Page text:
No doubt every place that I’ve spent more than a few weeks in has been inspiring and influential in some way. Each has its own attitude and style, with my story woven into it and connected to circumstances and people. To name a few:
Flensburg, Germany’s northernmost city and my mother’s hometown, for the insight that home can be abroad. New York, for losing my nationality and finding a vocation. Seto and Karatsu, for receiving a thorough training as an artisan. Tehran and Karaj, for giving me a chance to live life backwards. Chandigarh and Bombay, for showing me that excitement and boredom are two sides of the same coin.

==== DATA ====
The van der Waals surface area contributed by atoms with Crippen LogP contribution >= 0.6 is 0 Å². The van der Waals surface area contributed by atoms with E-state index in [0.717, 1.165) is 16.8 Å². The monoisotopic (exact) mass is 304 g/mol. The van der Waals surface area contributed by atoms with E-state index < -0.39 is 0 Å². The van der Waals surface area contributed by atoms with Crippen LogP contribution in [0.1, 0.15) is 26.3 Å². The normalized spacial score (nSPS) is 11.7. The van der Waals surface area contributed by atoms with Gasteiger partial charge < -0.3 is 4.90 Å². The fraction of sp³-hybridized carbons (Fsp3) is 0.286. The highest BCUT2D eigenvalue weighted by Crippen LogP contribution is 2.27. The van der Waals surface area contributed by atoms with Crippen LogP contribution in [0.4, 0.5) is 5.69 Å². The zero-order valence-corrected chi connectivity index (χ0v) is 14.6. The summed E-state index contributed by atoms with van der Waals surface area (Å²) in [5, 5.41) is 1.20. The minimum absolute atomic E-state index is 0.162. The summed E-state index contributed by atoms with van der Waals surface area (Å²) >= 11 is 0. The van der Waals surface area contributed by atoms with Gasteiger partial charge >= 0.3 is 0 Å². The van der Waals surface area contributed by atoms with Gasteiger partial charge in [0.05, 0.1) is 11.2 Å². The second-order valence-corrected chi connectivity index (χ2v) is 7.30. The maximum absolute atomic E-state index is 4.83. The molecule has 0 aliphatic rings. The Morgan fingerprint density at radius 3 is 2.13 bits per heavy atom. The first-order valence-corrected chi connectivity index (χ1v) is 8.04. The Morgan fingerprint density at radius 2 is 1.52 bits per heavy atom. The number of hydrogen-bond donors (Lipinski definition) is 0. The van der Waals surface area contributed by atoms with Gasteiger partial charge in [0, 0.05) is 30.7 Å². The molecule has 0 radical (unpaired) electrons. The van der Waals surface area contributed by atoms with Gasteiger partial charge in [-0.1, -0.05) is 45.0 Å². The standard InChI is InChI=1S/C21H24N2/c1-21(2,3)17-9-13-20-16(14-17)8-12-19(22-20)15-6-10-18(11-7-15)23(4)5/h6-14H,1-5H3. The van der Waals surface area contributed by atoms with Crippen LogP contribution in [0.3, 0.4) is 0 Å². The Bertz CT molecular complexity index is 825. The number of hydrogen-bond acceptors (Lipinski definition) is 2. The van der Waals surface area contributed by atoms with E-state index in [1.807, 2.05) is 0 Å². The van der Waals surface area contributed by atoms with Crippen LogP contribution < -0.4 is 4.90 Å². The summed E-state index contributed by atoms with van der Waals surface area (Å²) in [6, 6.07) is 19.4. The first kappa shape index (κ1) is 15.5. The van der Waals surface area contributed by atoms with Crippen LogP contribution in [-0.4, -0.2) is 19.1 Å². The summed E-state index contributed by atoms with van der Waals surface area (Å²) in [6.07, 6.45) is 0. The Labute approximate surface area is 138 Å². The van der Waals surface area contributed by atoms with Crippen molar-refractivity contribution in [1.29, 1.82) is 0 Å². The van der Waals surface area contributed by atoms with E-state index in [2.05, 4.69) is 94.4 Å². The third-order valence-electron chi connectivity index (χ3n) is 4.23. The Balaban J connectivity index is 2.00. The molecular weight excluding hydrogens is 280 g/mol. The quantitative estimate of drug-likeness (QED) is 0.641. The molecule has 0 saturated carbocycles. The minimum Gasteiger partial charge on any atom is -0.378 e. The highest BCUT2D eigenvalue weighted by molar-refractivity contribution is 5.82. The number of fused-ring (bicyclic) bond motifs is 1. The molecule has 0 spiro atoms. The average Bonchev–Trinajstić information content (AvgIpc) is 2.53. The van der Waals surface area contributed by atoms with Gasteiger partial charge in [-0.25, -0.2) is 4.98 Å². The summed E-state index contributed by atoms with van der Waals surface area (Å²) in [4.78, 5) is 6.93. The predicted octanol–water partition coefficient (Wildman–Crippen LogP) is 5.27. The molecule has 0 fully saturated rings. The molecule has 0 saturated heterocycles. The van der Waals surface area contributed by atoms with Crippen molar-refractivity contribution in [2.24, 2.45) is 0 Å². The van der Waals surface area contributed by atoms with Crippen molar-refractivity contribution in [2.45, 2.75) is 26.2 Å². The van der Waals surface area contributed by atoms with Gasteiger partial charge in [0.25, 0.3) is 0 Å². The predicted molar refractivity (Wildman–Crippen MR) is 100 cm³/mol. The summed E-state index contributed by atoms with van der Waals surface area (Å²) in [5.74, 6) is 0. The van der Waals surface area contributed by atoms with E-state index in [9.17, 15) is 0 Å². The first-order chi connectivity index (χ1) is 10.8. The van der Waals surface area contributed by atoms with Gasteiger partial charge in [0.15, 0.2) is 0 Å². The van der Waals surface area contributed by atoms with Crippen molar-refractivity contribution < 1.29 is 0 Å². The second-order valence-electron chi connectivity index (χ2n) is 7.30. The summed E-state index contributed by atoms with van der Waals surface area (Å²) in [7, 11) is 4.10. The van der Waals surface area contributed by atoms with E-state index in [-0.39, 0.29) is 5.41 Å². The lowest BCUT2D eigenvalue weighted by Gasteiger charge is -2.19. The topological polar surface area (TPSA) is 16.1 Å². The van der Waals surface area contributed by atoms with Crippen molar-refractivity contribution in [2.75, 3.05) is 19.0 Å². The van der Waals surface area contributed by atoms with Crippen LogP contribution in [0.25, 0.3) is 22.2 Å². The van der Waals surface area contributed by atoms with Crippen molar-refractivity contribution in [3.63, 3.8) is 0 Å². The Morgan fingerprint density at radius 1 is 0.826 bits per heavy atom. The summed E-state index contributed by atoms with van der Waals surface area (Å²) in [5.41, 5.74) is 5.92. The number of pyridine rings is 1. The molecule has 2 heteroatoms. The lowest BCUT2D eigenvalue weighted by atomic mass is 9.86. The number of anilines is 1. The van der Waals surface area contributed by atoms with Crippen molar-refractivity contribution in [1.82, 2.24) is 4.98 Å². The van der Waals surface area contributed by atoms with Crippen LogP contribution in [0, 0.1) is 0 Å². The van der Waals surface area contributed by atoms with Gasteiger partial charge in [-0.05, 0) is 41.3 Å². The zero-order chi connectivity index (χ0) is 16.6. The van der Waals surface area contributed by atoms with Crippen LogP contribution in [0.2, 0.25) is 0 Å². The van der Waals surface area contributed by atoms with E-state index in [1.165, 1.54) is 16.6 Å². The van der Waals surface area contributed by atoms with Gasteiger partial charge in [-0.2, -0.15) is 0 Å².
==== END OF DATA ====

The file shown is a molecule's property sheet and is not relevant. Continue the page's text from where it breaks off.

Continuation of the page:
6. As a society we are now often detached from the process and history behind a product, with the most value now put on haste and low price. In contrast to this, why do you believe it’s important for people to see value in traditional crafts such as ceramics, wood working, and other such handmade goods?
We are what we choose to make part of our lives. Most of us do have a choice, anyway. If we select things of a certain nature to surround us and start to learn about them, we will fine tune our perception and become more aware. That is true wealth.
7. Who for you are your biggest inspirations, both in terms of what you do and other mediums of creativity, such as music, photography and art?